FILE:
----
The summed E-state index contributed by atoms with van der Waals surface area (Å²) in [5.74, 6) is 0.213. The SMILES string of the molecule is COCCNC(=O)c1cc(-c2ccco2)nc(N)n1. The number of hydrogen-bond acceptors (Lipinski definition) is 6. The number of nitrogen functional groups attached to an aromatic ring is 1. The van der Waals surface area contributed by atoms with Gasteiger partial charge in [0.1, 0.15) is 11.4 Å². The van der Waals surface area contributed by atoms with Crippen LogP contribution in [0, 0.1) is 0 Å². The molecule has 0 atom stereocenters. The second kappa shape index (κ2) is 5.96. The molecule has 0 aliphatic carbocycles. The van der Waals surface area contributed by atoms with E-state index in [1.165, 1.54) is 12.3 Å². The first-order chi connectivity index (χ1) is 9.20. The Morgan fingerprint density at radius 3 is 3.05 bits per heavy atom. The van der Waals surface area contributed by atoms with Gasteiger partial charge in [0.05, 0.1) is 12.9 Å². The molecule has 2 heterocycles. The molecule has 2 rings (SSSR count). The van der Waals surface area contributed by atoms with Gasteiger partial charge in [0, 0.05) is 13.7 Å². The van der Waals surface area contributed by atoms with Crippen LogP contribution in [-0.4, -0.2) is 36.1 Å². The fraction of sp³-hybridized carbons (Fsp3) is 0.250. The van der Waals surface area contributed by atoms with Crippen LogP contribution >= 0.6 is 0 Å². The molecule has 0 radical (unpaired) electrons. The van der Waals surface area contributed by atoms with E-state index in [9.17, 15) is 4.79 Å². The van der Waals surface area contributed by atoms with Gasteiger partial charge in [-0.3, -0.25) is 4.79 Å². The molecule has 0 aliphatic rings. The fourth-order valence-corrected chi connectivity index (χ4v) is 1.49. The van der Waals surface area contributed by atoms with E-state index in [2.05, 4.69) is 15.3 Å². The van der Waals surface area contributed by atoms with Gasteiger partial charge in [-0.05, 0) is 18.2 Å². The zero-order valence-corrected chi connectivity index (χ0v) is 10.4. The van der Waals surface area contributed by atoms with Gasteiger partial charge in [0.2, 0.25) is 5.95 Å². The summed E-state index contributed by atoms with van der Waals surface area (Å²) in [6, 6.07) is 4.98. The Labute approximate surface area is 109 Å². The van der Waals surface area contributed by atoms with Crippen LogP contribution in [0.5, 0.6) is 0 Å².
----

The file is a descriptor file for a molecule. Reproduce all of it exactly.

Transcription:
The summed E-state index contributed by atoms with van der Waals surface area (Å²) in [5.74, 6) is 0.213. The SMILES string of the molecule is COCCNC(=O)c1cc(-c2ccco2)nc(N)n1. The number of hydrogen-bond acceptors (Lipinski definition) is 6. The number of nitrogen functional groups attached to an aromatic ring is 1. The van der Waals surface area contributed by atoms with Gasteiger partial charge in [0.1, 0.15) is 11.4 Å². The van der Waals surface area contributed by atoms with Crippen LogP contribution in [0, 0.1) is 0 Å². The molecule has 0 atom stereocenters. The second kappa shape index (κ2) is 5.96. The molecule has 0 aliphatic carbocycles. The van der Waals surface area contributed by atoms with E-state index in [1.165, 1.54) is 12.3 Å². The first-order chi connectivity index (χ1) is 9.20. The Morgan fingerprint density at radius 3 is 3.05 bits per heavy atom. The van der Waals surface area contributed by atoms with Gasteiger partial charge in [0.05, 0.1) is 12.9 Å². The molecule has 2 heterocycles. The molecule has 2 rings (SSSR count). The van der Waals surface area contributed by atoms with Gasteiger partial charge in [0, 0.05) is 13.7 Å². The van der Waals surface area contributed by atoms with Crippen LogP contribution in [-0.4, -0.2) is 36.1 Å². The fraction of sp³-hybridized carbons (Fsp3) is 0.250. The van der Waals surface area contributed by atoms with Crippen LogP contribution >= 0.6 is 0 Å². The molecule has 0 radical (unpaired) electrons. The van der Waals surface area contributed by atoms with E-state index in [9.17, 15) is 4.79 Å². The van der Waals surface area contributed by atoms with Gasteiger partial charge in [-0.3, -0.25) is 4.79 Å². The molecule has 0 aliphatic rings. The fourth-order valence-corrected chi connectivity index (χ4v) is 1.49. The van der Waals surface area contributed by atoms with E-state index in [2.05, 4.69) is 15.3 Å². The van der Waals surface area contributed by atoms with Gasteiger partial charge in [-0.05, 0) is 18.2 Å². The zero-order valence-corrected chi connectivity index (χ0v) is 10.4. The van der Waals surface area contributed by atoms with Gasteiger partial charge in [0.2, 0.25) is 5.95 Å². The summed E-state index contributed by atoms with van der Waals surface area (Å²) in [6, 6.07) is 4.98. The Labute approximate surface area is 109 Å². The van der Waals surface area contributed by atoms with Crippen LogP contribution in [0.5, 0.6) is 0 Å².